The tug-of-war over the appointment of IPS officer Archana Ramasundaram as additional director of the CBI witnessed a new twist Friday as CBI director Ranjit Sinha told the Supreme Court that although her name was not recommended by the CVC, the government rightly exercised its “discretion” in appointing her.
Claiming that her appointment was “legal and valid”, Sinha described her as the “most suitable” for the post and pleaded the court to vacate the order restraining her from functioning as the first woman additional director of the CBI.
The affidavit filed by Sinha found favour with her appointment, cleared directly by the PMO, bypassing the CVC. The CVC is authorised to make recommendations for all senior-level appointments in the CBI and it has the power of superintendence over the agency. Following the SC verdict in Vineet Narain’s case, the CVC select committee was set up to recommend officers for appointments in order to insulate CBI from political interference.
In May, the court had restrained Ramasundaram from functioning as CBI additional director, reproaching the Centre’s attempt to “superimpose” the choice of IPS officer.
However Sinha’s affidavit finds no fault with the government and states that the other officer selected by the CVC was not as competent as Ramasundaram and that the appointment committee headed by the then prime minister Manmohan Singh appointed a “more deserving” officer.
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The affidavit stated that IPS officer R K Pachnanda was favoured by the CVC committee, but Sinha shared with it some inputs relating to Pachnanda’s “ineffective supervision” while his posting as Superintendent of Police in Chandigarh.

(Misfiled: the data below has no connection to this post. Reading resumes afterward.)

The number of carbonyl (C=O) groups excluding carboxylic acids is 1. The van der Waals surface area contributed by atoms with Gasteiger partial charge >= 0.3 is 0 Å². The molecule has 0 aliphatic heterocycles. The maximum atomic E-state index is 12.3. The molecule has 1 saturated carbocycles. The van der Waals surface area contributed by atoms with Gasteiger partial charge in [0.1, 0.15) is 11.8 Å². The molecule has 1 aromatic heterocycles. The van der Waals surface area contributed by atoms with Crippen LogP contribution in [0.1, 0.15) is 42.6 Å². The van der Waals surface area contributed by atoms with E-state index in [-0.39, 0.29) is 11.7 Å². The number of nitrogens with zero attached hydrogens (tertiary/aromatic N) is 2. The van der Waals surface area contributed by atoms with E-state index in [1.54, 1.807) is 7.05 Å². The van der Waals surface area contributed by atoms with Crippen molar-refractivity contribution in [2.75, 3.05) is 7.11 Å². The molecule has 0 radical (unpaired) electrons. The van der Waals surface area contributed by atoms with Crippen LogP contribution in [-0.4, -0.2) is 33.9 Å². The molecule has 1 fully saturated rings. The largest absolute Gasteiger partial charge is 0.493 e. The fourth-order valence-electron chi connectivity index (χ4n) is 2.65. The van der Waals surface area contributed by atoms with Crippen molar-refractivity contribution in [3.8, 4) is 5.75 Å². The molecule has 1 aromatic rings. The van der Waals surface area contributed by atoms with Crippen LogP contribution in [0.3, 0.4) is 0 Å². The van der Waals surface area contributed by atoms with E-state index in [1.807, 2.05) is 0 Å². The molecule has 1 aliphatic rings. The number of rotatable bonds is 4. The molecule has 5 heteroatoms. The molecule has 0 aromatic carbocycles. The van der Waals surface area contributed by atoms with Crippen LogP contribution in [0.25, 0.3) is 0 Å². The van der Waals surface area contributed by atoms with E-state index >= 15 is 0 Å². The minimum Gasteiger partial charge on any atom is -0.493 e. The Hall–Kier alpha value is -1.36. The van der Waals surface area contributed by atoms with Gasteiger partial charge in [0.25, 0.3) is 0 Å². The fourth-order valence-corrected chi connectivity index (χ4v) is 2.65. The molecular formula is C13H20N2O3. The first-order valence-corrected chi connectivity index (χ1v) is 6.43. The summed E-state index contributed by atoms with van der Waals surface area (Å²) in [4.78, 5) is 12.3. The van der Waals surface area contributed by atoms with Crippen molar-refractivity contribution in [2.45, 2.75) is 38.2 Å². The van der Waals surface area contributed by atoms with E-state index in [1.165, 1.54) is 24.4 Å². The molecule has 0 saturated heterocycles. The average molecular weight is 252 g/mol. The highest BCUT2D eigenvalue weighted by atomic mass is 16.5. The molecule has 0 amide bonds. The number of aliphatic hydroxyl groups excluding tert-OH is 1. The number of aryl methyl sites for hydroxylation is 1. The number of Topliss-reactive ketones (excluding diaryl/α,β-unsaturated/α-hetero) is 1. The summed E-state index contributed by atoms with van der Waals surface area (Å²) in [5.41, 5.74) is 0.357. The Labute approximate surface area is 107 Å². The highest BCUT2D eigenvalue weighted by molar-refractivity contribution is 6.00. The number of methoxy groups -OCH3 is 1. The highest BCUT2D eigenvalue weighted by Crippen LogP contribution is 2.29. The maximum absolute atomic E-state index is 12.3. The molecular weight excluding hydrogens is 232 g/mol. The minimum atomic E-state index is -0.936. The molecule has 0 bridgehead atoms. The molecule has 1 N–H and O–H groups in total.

Sinha also “expressed his reservations regarding suitability and integrity” of Pachnanda. Moreover, a “secret note” was also sent on the issue to the Home Ministry on November 9, 2013 by the special director, CBI.
Although the appointment of Ramasundaram was done without CVC’s consent and a bench led by Chief Justice R M Lodha had slammed the government for trying to have its own people in the CBI, Sinha said Ramasundaram’s appointment did not amount to interference with the independence and autonomy of the CBI. The affidavit stated that in view of Sinha’s reservations against the officer selected by the CVC, the principle of “institutional integrity” has to come into play and it is imperative that the CBI director has a team of officers who enjoy his confidence.
Sinha requested the court to consider vacating its interim restraint order and let Ramasundaram resume her duties, particularly when there are no allegations of malafide and wrongdoings against her.
The court’s interim order on May 9 had come a day after the Tamil Nadu government had suspended Ramasundaram, allegedly for failing to obtain official consent. The order was passed on a PIL filed by Vineet Narain, who said her appointment was arbitrary since it was done disregarding the SC’s earlier verdict on letting the committee decide appointments.
The court had underlined a “very strong prima facie case” to stall the central government’s move since it amounted to nullifying statutory provisions and said there seemed no justification to allow Ramasundaram to function as the additional director till the court was satisfied with the process adopted. The court had then made the CBI director a party to the case and issued him a notice.